For all the talk of the consumerization of IT, anyone that uses both can attest to the fact that there's still a huge usability gap between business and consumer-oriented software applications. This gap largely has to do with the quality of the interface, and as anyone that's expected to interface with most database-driven applications can attest, many such enterprise apps would never sell in the open market based on interface design. Reliability, yes. Security? Usually. Usability, not so much.
And sex appeal? Hell no.
Therefore, it wasn't too big of a leap for tech blogger Robert Scoble to recently ask why enterprise software "isn't sexy." (His question reminded me of the now-infamous quote from Steve Jobs, who after returning to save the company he co-founded and being asked at a board meeting why Apple products weren't selling, cried "there's no sex in them anymore!")
For asking the question, Scoble got torched by a round of flames that I believe is still rolling around the blogosphere (one of the more interestingly titled being "Enterprise Software Is Sexy Like Diane Keaton, Not Britney" by SaaS blogger Anshu Sharma).
It's a good question -- has "sexy" really ever been a part of enterprise business software development? I've been using database-driven applications of one form or another all of my working life, and I can attest to the fact that some software packages are more, ahem, appealing than others. Nothing even remotely approaching arousal though, even to a confirmed techhead like myself.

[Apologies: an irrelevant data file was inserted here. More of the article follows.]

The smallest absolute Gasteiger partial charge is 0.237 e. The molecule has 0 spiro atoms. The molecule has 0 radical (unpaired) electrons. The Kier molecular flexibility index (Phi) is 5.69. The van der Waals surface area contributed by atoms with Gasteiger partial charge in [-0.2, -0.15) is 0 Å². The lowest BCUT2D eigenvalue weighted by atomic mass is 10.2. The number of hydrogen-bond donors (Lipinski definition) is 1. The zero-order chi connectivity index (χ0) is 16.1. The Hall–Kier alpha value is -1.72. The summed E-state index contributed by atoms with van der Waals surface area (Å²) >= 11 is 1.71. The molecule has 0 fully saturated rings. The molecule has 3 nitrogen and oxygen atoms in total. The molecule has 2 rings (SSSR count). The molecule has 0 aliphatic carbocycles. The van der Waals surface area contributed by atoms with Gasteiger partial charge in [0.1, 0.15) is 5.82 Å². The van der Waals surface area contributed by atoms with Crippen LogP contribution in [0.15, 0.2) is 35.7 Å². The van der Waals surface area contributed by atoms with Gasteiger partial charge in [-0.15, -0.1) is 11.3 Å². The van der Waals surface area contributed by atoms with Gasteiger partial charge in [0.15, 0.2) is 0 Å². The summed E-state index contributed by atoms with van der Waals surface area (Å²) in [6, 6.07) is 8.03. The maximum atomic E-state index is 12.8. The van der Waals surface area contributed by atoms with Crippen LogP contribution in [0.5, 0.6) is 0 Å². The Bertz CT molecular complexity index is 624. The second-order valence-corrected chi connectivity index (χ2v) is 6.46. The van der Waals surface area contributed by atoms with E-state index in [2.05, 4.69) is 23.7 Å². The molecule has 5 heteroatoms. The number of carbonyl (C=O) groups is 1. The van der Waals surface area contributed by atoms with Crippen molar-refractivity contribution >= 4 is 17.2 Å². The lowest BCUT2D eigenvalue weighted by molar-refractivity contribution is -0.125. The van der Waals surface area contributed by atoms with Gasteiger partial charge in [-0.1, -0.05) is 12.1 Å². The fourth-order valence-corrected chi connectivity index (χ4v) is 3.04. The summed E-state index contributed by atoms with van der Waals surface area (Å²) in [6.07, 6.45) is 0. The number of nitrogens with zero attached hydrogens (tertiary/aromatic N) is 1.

However, in the past year I've been to a number of software conferences (I'm thinking of Microsoft Dynamics, SAPPHIRE, Inforum and IFS World Conference specifically) where the various and sundry spokespeople were absolutely obsessed with making business app usability a competitive differentiator -- or at the very least, were obsessed with talking about how they were going to accomplish this feat. Microsoft and SAP dipping into 2.0-style applications, Infor developing what they called "role-based homepages" that each user could tailor to fit their business needs (user customizability is definitely "sexy") and IFS actually had a newly developed ERP interface called Aurora that they said was of Scandinavian design but which I joked in my coverage looked like an iPhone/Vista mashup.
Coupled with this usability trend, pretty much every progressive manufacturing CIO/CTO I've spoken with has some form of mashup, socially-oriented or other 2.0-style application on the budget wish list for 2008. What will happen at the, um, climax of these two trends? It may not be sexy, but it will probably be profitable.
Anyway, although it might not hold true elsewhere, too much sex in the business software can be a bad thing. When I interviewed him at the IFS world conference, CTO Dan Mathews of IFS said that one thing they kept in mind was that making their ERP interface too cool and interactive could be just as big a mistake as keeping it stale and user-unfriendly -- after all, put too much sizzle in the steak and you affect worker productivity levels, which defeats the whole purpose of enterprise software in the first place.